Introducing the Baby & Toddler Takeoff

Ten years ago, when Wendie Klapper opened the Parent-Infant Center that she directs at the Child and Family Institute of Mount Sinai St. Luke's-Roosevelt Hospital, she received, she says, one referral every few months. Now the pace is seven or eight referrals a day. Many of them are from city foster care workers requesting Klapper’s specialty—infant-parent dyadic therapy—an intervention that a few years ago few city workers knew existed.

Here you have this incredible monolith of UPK but after that nobody knows what the hell is going on ... There is a large gaping hole of what the city’s stance is on 0-3.

As recently as three years ago, Dorothy Henderson, director of early childhood trauma services at the Jewish Board of Family and Children’s Services, struggled year to year to help keep modest funding for infant mental health services off the city’s budget chopping block. Now, that money is baselined in the projected budget for Fiscal Year 2017. And Henderson is knee-deep in two new projects for babies in the child welfare system using money newly available from the State Office of Children and Family Services and from the city’s Administration for Children’s Services (ACS). “I’m a good example of how things are changing,” she says.

City government’s sudden, surging interest in early childhood social-emotional development—what we’re calling the “baby & toddler takeoff”—is unmistakable. It’s in line with a rising national awakening, demonstrated, for example, by President Barack Obama’s State of the Union pitches for supporting early childhood education.

At the local level, the takeoff is evident in a variety of ways—not least in Mayor Bill de Blasio’s focus on pre-k education in his 2013 mayoral election campaign and in his first months in office. It’s also on display in the public service subway ads urging parents to “Talk to Your Baby,” which were unveiled at a high-profile press conference featuring Hillary Clinton and New York City First Lady Chirlane McCray. It’s the subject of bi-monthly sessions of the Children’s Cabinet, where heads of city agencies brainstorm how to better meet young kids’ developmental needs. It’s manifested by the addition to city agencies of top officials with backgrounds in early childhood development—including George Askew, the founder of Docs for Tots, now at the Department of Health, and Andrea Goetz, previously director of early childhood mental health at University Settlement, now an assistant commissioner at ACS, where she heads up a task force focused on children aged 0-3.  

It’s also apparent in new city funding earmarked for young kids’ emotional needs. In the budget for Fiscal Year 2016, which was adopted in June, City Hall earmarked at least $15 million for new efforts—all but one launched since FY14— that are intended to support the social and emotional health of children ages 0-3. (We say “at least” because the budget doesn’t specifically identify every dollar going to early childhood development, and even budget mavens who agree that funding is up aren’t sure by how much.) That money represents a new and significant investment.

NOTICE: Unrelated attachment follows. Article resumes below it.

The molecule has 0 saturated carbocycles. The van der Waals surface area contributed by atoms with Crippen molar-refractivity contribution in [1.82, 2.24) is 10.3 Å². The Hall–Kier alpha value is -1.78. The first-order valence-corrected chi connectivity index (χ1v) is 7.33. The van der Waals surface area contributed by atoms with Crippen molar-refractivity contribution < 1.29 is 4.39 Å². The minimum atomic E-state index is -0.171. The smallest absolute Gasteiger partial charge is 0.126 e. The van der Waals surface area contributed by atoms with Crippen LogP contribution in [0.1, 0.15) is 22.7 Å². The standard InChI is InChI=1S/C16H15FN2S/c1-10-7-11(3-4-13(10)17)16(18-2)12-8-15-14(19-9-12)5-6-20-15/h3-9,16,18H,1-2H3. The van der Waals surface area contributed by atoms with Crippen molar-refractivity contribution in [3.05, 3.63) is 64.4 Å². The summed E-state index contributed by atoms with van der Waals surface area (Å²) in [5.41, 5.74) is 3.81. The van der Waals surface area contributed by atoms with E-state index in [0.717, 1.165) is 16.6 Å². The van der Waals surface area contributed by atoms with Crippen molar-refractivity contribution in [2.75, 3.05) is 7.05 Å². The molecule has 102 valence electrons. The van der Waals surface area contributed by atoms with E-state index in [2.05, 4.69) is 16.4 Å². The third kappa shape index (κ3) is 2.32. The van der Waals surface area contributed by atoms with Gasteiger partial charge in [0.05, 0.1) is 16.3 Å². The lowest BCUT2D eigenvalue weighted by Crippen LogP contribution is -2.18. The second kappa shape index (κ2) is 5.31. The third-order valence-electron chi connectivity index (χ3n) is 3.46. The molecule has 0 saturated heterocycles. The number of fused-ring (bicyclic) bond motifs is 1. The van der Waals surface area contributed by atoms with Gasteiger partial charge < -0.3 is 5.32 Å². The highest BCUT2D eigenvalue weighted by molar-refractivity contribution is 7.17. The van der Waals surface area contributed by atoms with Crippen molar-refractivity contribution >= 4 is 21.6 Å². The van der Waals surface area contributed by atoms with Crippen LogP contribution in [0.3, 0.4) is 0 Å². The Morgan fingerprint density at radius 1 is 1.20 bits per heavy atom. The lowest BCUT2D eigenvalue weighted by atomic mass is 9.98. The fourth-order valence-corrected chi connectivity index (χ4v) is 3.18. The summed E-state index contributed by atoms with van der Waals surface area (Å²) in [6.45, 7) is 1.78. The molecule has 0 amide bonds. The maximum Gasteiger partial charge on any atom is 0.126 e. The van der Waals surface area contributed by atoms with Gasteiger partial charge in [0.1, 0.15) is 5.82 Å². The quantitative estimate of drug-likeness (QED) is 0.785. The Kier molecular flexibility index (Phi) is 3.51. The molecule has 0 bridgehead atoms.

While past city programs for toddlers typically focused on issues of physical health and safety, today social-emotional development—what some refer to as “infant mental health”—is squarely on the radar. 

Right now we’re siloed and nobody knows what’s going on.

Nevertheless, those involved in the baby & toddler takeoff acknowledge they are, in many respects, flying blind. In interviews with dozens of city officials, advocates, program directors and clinicians, the staff at the Center for New York City Affairs heard repeated examples of agencies working on new projects and policies regarding young kids with little knowledge of others doing similar work. We've also heard frequently how this lack of cohesion is hampering the impact of these new policies and programs.

The common refrain: silos.

“Things are still siloed because the funding streams are siloed,” says Henderson of the Jewish Board. 

Rami Metal, chief of staff for Councilman Stephen Levin, who chairs the Council’s Committee on General Welfare, agrees. “Right now we’re siloed and no one knows what’s going on,” he says. 

“Here you have this incredible monolith of UPK but after that nobody knows what the hell is going on,” adds Shelby Miller, principal of High Impact Partnering, which consults with social service organizations. “There is a large gaping hole of what the city’s stance is on 0-3.”

That’s why The Center for New York City Affairs has created this new report looking at relevant city and state efforts, most that have launched in the last two years. We want to start piecing together a cohesive picture of the city’s initiatives and goals in early childhood social and emotional development. In an attempt to show how all these initiatives fit together, we’ve organized them into three categories: “Reaching Kids,” “Building a Workforce” and “Treating Trauma.”  

At the outset, this caveat: While we’ve striven to be comprehensive, we’ve probably been defeated in that effort by the very fragmentation bedeviling policies and programs in this field.

We have, however, made a good faith effort to identify and describe the key new state and city partnerships, initiatives and expansions that aim to support the social-emotional development of young children. In the months ahead, as we learn more, we’ll add to and elaborate on these accounts. We will also take on the proverbial elephant in the room: What will it take to connect these individual programs and policies to form what Bob Frawley, co-chair of the state Early Childhood Advisory Committee and former deputy director of the New York State Council on Children and Families, describes as “a comprehensive system of support” for young children?